The annual summit of Arab monarchs in the Gulf opened in Manama on Monday with a call for closer economic integration and unity in the face of the turmoil which has swept much of the Middle East.
King Hamad of host country Bahrain called for the Gulf Cooperation Council to provide "a security umbrella for its peoples" and urged "economic complementarity" between its six member states.
In his address to GCC counterparts, Saudi Crown Prince Salman bin Abdul Aziz, standing in for King Abdullah who stayed away for health reasons, delivered an appeal for unity.
"We aspire to a strong union with integrated economies, a joint foreign policy and a common defence system," he said.
Sheikh Sabah al-Ahmad al-Sabah, Kuwait's emir, called for humanitarian aid for Syrian civilians and urged Iran to reach a peaceful settlement with neighbours, including over three Gulf islands in dispute with the United Arab Emirates (UAE).
He announced a donor conference for civilians caught up in the Syrian conflict to be held at the end of January at the request of the United Nations.
The two-day summit is to focus on strengthening "Gulf unity... especially politically, economically, in defence, security and culturally," Bahrain's Foreign Minister Sheikh Khaled bin Ahmed Al-Khalifa said on Sunday.
The meeting is also expected to discuss the conflict roiling Syria and the situation in Yemen.
However, four of the six heads of state will not attend the annual gathering, which takes place in the wake of last year's Arab Spring uprisings which swept several Arab states but not the Gulf monarchies.
The overall gross domestic product in 2011 of the GCC states -- Bahrain, Kuwait, Oman, Qatar, the UAE and Saudi Arabia -- amounted to 1.37 trillion dollars, a diplomatic source said.
In 2003, they launched a symbolic customs union which has been beset with problems, failing to meet its target date of 2005, with the transition period systematically extended to 2015.
And a monetary union announced in 2009 with the aim of creating a common currency has also failed to materialise, with just four nations -- Bahrain, Kuwait, Qatar and Saudi Arabia -- signing up to it.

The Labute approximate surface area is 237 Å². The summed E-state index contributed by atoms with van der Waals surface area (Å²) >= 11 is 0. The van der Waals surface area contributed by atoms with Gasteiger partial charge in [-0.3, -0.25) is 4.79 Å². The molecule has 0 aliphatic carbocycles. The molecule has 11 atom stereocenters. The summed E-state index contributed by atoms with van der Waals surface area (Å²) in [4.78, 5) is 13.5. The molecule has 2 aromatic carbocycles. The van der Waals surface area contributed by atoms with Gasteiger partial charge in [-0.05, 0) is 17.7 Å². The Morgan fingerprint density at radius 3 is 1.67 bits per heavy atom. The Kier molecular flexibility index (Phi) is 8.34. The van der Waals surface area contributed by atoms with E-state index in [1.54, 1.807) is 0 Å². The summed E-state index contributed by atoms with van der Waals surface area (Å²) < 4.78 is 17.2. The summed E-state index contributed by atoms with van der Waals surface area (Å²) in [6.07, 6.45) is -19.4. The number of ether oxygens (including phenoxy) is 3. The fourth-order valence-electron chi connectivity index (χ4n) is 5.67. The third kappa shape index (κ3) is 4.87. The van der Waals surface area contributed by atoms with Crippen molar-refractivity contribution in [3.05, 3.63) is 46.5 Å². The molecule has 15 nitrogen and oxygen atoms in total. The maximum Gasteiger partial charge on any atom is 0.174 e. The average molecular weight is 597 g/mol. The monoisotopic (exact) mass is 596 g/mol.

The six will also discuss plans to expand a security treaty they signed in 1994 with the aim of increasing security cooperation in the face of the Arab uprisings, sources said.
"The summit is taking place under extremely sensitive and delicate circumstances, whose impact must (on Gulf states) must be studied," said the GCC secretary general, Abdellatif Zayani, ahead of the meeting.
Rights activists called on the GCC leaders to introduce democratic reforms, in an open letter to the summit on Monday.
"It appears the events in the past two years," especially "aspirations for an effective popular participation... and creating constitutional monarchies," are not on the summit agenda, said the Gulf Forum of Civil Societies said.
Bahrain is still trying to cope with a Shiite-led uprising it crushed last year with the backing of Gulf troops, while a Kuwaiti political crisis has seen the opposition stage protests against an amendment to the electoral law.
The Shiite opposition in Sunni-ruled Bahrain has called on the summit "to exert pressure on Bahraini leaders to find a solution to the crisis," according to one of its leaders.
Witnesses said police on Monday dispersed Shiite demonstrators near Manama, not fear from where the summit is being held in the south of the country.
Saudi Arabia's Shiite-populated oil-rich Eastern Province, meanwhile, has been the site of sporadic protests, while the United Arab Emirates has arrested some 60 Islamist dissidents it claims were plotting against state security.
In the normally sleepy Oman, demonstrators took to the streets last year to demand improved living conditions and reforms, in a move that quickly subsided.